Ann Alcock Foster, was born in England about 1617, married Andrew Foster about 1640 and led a rather ordinary life until the year of her death on the 3rd of Dec 1693 at the age of 76. The family resided in Andover, Massachusetts about 17 miles from Salem. As the hysteria over witchcraft grew in Salem it affected Andover where they resided. Bridget Bishop had already been executed and on September 17, 1692 Ann and her daughter Mary Lacey along with their neighbors Margaret Scott, Wilmott Redd, Samuel Wardwell, Mary Parker, Abigail Faulkner, Rebecca Eames, and Abigail Hobbs were tried and sentenced to be hanged.
Those who refused to confess were being executed. Mary in her confession stated "me and Martha Carrier did both ride on a stick or pole when we went to witch meetings at Salem Village." Unfortunately a few weeks later Martha Carrier was executed by hanging. Ann did not implicate anyone in her confession.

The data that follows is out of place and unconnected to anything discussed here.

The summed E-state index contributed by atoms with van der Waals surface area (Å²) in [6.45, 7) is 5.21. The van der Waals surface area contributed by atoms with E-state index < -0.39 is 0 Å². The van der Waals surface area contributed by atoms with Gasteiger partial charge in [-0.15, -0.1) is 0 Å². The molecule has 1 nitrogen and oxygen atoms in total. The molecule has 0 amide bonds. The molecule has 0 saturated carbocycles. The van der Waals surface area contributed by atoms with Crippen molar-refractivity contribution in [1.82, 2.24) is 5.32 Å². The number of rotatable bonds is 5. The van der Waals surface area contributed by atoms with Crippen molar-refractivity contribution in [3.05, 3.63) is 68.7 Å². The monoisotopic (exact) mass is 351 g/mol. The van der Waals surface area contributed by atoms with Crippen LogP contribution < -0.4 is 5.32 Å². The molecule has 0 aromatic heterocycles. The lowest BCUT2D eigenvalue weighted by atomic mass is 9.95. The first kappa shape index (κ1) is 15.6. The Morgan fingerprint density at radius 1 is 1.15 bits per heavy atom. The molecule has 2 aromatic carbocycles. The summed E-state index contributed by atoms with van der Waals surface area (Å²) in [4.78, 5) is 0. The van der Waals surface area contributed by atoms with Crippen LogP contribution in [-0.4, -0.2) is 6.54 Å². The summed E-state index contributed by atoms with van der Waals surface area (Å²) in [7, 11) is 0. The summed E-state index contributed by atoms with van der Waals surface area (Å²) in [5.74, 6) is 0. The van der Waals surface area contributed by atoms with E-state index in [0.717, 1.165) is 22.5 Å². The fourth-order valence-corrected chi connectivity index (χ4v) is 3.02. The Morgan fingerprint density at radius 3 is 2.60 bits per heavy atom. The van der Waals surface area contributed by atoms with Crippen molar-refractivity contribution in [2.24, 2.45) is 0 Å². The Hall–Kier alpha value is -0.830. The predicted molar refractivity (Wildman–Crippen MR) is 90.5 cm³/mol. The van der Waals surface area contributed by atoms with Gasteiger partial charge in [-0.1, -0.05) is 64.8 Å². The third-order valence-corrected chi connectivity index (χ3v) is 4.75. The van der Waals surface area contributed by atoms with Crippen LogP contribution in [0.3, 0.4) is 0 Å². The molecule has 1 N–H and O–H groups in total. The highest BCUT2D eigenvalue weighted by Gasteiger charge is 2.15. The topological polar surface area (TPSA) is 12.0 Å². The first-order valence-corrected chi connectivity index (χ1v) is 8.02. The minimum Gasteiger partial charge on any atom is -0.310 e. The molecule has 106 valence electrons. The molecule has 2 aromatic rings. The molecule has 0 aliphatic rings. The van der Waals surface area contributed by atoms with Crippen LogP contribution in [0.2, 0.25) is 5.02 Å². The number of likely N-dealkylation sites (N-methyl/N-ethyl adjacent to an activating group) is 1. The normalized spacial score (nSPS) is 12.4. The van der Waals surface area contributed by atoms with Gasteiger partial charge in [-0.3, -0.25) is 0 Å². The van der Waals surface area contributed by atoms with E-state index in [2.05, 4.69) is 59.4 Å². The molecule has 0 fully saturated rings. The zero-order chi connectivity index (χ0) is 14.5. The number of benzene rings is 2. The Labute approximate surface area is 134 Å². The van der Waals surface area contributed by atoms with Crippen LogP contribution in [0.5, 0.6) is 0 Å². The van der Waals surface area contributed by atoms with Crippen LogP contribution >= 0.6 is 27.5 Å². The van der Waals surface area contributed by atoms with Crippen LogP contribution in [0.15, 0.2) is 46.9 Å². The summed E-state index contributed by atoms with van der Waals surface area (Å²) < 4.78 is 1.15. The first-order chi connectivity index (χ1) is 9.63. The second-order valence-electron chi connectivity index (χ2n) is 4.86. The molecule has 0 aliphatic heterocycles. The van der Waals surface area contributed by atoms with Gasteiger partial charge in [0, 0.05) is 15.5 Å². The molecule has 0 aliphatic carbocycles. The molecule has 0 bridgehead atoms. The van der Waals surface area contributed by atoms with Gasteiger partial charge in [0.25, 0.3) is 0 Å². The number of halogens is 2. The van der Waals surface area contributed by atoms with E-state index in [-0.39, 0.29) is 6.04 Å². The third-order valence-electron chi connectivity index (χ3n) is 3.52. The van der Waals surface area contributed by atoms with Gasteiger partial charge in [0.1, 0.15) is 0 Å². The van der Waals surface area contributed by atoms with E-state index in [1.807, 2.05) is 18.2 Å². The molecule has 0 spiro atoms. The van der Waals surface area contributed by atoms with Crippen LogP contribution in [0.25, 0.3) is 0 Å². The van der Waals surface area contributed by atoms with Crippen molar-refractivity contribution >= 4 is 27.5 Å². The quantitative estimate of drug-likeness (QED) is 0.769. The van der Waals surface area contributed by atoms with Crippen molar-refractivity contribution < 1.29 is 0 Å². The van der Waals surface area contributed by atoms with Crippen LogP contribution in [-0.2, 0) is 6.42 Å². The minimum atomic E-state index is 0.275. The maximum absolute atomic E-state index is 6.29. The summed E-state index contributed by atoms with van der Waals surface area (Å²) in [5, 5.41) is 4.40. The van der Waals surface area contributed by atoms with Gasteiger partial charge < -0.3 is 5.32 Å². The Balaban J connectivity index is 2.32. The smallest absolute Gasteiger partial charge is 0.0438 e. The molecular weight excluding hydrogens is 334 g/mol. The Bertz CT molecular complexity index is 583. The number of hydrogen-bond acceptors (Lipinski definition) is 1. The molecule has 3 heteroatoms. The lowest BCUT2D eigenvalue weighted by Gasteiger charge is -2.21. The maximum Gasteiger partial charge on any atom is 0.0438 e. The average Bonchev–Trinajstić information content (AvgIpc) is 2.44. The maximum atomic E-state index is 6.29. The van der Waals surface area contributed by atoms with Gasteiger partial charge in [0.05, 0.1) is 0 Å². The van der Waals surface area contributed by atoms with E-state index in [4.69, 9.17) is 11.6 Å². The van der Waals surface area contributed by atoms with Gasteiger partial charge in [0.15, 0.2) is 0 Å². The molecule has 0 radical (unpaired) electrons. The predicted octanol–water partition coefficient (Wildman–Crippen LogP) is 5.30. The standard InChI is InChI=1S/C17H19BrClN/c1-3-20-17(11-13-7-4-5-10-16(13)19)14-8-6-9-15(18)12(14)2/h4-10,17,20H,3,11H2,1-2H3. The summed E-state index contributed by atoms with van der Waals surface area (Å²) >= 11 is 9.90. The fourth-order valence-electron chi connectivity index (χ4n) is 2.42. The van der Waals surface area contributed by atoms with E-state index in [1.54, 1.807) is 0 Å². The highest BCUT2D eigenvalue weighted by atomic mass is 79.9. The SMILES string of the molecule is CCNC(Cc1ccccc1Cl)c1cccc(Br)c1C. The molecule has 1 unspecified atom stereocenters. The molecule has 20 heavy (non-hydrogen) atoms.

"The Andover confessions were among the most colorful of any made anywhere. Ann Foster, who later died in prison, told John Hale that she had ridden from Andover to a Salem Village witch meeting on a stick but that the stick had broken and given her a fall. She was still sore, she claimed. When she later repeated this confession, she added in response to Hales's query as to what she did for food, that she carried bread and cheese in her pocket. She described all the witches at the meeting enjoying a picnic under a tree before getting down to their devilish business." Hill, A Delusion of Satan, p. 150.
Due to her age and ill treatment by Sheriff George Corwin she died in Salem Dungeon. They refused to release her body for burial until her son paid 2 pounds 16 shillings which he later recovered from the village after the hysteria was over and they admitted the wrongs that had been done.